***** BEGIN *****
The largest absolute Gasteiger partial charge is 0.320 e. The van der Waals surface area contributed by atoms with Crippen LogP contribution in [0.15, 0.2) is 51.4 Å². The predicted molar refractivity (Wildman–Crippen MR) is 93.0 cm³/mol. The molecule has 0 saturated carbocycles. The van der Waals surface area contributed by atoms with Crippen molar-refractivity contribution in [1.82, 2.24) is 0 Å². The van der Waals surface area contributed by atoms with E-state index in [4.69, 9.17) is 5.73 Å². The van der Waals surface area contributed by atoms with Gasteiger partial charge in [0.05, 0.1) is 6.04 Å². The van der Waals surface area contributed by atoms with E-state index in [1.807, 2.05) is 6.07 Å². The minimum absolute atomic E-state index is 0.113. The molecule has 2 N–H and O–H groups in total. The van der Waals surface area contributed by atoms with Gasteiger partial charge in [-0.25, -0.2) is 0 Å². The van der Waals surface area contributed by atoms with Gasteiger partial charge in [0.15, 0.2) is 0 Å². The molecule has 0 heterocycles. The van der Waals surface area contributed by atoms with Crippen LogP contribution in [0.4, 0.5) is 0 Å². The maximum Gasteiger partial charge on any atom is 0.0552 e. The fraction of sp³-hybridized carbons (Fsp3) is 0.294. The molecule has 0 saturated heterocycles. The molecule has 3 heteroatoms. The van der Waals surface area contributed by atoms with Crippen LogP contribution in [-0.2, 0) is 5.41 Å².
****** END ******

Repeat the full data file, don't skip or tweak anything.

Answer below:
The largest absolute Gasteiger partial charge is 0.320 e. The van der Waals surface area contributed by atoms with Crippen LogP contribution in [0.15, 0.2) is 51.4 Å². The predicted molar refractivity (Wildman–Crippen MR) is 93.0 cm³/mol. The molecule has 0 saturated carbocycles. The van der Waals surface area contributed by atoms with Crippen molar-refractivity contribution in [1.82, 2.24) is 0 Å². The van der Waals surface area contributed by atoms with E-state index in [4.69, 9.17) is 5.73 Å². The van der Waals surface area contributed by atoms with Gasteiger partial charge in [0.05, 0.1) is 6.04 Å². The van der Waals surface area contributed by atoms with E-state index in [1.807, 2.05) is 6.07 Å². The minimum absolute atomic E-state index is 0.113. The molecule has 2 N–H and O–H groups in total. The van der Waals surface area contributed by atoms with Gasteiger partial charge in [-0.25, -0.2) is 0 Å². The van der Waals surface area contributed by atoms with Gasteiger partial charge in [0.15, 0.2) is 0 Å². The molecule has 0 heterocycles. The van der Waals surface area contributed by atoms with Crippen LogP contribution in [0.4, 0.5) is 0 Å². The maximum Gasteiger partial charge on any atom is 0.0552 e. The fraction of sp³-hybridized carbons (Fsp3) is 0.294. The molecule has 0 saturated heterocycles. The molecule has 3 heteroatoms. The van der Waals surface area contributed by atoms with Crippen LogP contribution in [-0.2, 0) is 5.41 Å².